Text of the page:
Capcom Celebrates The Fighting Game Community With Street Fighter 25th Anniversary Tournament Series

Capcom Celebrates The Fighting Game Community With Street Fighter 25th Anniversary Tournament Series

There aren’t many series that can claim to have established the foundation for an entire genre of gaming. Inspiring a global culture of millions of would-be world warriors by crafting a universe featuring hundreds of iconic combatants spanning over sixty titles, not to mention creating the combo system (a staple of combat gameplay) by sheer accident, Street Fighter has become a definitive mainstay of video game history.

Enjoying moderate success at best, the first Street Fighter featured clunky controls and innovative but unrefined gameplay. Players were granted limited maneuvering options that restrained them from complex tactical approaches and relegated them to dependency on landing stray hits to defeat their opponents within the allotted 30-second limit.  At that point, no one would have imagined that a game with such an odd presentation would have been responsible for 25 years of gaming, competition and community growth.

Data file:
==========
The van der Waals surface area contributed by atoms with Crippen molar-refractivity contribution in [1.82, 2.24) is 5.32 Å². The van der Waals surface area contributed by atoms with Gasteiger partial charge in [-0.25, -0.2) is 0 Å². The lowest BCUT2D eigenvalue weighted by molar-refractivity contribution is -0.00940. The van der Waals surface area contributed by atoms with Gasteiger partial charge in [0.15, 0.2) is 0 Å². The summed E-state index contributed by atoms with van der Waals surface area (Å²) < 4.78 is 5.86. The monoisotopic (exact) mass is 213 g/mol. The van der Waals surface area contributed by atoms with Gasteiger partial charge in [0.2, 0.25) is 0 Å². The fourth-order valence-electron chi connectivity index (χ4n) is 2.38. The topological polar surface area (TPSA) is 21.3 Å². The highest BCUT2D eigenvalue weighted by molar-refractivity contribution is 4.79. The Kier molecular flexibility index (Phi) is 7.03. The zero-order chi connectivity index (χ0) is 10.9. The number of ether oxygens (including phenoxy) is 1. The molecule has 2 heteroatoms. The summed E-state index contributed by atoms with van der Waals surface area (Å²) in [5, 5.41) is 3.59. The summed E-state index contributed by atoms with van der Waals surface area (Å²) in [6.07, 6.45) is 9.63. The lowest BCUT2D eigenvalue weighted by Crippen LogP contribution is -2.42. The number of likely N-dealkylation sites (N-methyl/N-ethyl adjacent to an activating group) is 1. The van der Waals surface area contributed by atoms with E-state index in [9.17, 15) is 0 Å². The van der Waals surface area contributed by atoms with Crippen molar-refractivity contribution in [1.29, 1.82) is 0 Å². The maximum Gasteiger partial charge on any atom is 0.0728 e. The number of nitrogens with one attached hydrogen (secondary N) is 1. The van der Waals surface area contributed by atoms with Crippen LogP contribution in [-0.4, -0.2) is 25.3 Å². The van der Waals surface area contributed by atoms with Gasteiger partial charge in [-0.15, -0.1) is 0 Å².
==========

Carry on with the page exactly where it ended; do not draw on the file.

To commemorate a quarter century of continued success (and as a way to promote their 25th anniversary collector’s set, an amazing deal for $150.00), Capcom has created a Street Fighter 25th anniversary tournament series as an attempt to reach out and celebrate the fans that have made the game what it is today. While at the NYC qualifier, I had a chance to speak with Ryan Gutierrez (@Gootecks), Victor Fontanez (@TeamSpooky), and the commentating tandem “UltraChen”, consisting of David Philip Graham (@UltraDavid) and James Chen (@jchensor). With this collection of long time fighting game players and media personalities, we discuss the evolution of the fighting game community and Capcom embracing its fandom.

Paul LaCen:  In what ways has the fighting game community changed in the last 25 years; has it become more intense or has it had to kind of calm down to appeal to a wider audience?